Black money may be only 21% of GDP, say economists

A study focusing on tax evasion conducted after demonetisation has found that the size of the shadow economy in the country is not as massive as it has been presumed.

Black money may be only 21% of GDP, say economists

A study focusing on tax evasion conducted after demonetisation has found that the size of the shadow economy in the country is not as massive as it has been presumed.

The study, ‘Cash Holding, Tax Leakage and Estimate of Parallel Economy in India’, has revealed that the proportion of tax-evaded income or ‘black money’ is 21%  of the gross value added (GVA) and not 60 per cent or above as rumoured.

In absolute size, the tax evaded income (potential tax base minus gross total income) has been estimated at Rs 17 lakh crore, Rs 19 lakh crore, and Rs 22 lakh crore for the fiscals 2011-12, 2012-13 and 2013-14 respectively. This is far below the global average of 38%.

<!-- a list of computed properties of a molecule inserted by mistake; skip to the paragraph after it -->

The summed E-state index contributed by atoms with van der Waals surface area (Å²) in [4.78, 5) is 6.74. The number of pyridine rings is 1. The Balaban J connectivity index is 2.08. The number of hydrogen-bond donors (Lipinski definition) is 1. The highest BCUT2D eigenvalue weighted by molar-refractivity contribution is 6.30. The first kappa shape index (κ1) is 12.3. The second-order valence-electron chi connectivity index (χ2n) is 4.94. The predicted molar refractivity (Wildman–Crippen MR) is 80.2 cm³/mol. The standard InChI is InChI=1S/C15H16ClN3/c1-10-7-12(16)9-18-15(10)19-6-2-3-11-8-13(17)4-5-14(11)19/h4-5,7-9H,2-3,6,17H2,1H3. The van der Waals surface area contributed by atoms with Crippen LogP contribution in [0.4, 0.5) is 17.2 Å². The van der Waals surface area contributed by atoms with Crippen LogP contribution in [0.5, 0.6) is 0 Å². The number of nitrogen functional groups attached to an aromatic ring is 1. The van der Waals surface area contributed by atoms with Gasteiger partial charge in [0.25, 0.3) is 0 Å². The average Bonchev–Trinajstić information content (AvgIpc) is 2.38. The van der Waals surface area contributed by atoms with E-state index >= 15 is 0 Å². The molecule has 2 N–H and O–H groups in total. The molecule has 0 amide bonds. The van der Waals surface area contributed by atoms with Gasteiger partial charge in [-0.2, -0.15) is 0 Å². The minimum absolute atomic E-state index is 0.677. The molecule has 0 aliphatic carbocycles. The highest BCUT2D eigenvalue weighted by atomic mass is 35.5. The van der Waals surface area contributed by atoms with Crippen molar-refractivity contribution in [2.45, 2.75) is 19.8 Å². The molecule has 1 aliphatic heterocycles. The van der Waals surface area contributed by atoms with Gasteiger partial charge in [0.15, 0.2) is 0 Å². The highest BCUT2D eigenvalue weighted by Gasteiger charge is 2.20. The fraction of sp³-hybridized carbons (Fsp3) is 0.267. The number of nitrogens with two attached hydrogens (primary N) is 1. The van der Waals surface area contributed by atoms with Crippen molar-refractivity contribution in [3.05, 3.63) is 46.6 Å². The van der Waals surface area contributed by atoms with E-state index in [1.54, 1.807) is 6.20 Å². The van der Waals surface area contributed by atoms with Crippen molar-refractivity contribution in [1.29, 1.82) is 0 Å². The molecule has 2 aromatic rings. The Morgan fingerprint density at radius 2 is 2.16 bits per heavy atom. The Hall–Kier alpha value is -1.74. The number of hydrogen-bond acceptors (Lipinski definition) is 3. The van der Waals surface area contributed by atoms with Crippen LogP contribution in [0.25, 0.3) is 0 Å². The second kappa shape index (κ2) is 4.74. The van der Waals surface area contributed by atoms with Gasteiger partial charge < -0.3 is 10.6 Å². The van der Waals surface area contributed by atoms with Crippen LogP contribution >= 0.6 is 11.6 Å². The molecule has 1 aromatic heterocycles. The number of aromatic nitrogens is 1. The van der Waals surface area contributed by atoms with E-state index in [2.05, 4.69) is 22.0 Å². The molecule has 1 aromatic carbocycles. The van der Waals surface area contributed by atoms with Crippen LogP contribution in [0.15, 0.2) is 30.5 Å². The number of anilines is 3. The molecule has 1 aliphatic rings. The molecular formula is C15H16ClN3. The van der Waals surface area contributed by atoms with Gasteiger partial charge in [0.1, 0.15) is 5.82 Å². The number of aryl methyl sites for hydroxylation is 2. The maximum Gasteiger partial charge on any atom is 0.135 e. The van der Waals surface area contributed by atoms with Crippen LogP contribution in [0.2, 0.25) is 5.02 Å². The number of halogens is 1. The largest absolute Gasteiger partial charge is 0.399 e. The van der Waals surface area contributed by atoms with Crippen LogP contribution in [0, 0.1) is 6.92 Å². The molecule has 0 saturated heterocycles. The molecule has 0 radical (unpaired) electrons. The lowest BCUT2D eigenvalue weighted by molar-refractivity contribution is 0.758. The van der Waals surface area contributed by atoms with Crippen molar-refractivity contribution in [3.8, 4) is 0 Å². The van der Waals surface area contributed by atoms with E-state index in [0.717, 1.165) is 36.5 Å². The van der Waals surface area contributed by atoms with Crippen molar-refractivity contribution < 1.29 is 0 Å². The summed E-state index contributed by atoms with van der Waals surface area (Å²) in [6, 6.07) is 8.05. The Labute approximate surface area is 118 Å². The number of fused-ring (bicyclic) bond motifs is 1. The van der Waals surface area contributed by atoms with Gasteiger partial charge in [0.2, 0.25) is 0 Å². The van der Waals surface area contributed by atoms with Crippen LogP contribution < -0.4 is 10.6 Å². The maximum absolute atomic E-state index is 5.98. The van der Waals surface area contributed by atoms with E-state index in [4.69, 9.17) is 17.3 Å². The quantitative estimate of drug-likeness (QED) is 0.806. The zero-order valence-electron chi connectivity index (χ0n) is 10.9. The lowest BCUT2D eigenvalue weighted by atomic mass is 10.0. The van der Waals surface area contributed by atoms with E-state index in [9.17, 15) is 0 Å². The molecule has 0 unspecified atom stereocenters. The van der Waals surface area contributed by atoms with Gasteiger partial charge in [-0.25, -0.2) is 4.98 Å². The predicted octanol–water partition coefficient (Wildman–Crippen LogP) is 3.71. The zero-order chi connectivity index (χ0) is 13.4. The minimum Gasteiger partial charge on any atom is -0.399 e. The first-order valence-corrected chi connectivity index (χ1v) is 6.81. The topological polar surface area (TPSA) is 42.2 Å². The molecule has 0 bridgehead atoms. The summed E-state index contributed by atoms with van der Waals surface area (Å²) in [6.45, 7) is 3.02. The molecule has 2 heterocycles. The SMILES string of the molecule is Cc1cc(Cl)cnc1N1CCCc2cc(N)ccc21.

The study — done by R. Mohan, a former IRS officer, Dr N. Ramalingam of GIFT, and Dr D. Shyjan of John Mathai Centre, Thrissur — attempted to get a sense of the parallel economy by estimating the potential tax base of the country.

They tried to detect leakages in the two main direct taxes, personal I-T and corporate tax. For this, they used the data on factor incomes in Gross value Added, published by the Central Statistical Organisation.

Factor income shares are incomes paid to labour and capital, which are Compensation to Employees (CE) and Operating Surplus (OS). OS comprises profits, rents, interest and all other income other than wages.

The researchers have been generous with income earners below the exemption limit so as to avoid overestimation. For instance, official figures show that only 15.83% of those who have given their income returns for the assessment year 2014-15 are below the exemption limit of Rs 2.5 lakh.

The study, nonetheless, has assumed that 45 per cent of those receiving CE and 25% of beneficiaries under OS fall below the exemption limit. Calculated together, it means 33% of total income is below taxable limit. Income from agriculture sector, too, has been left out.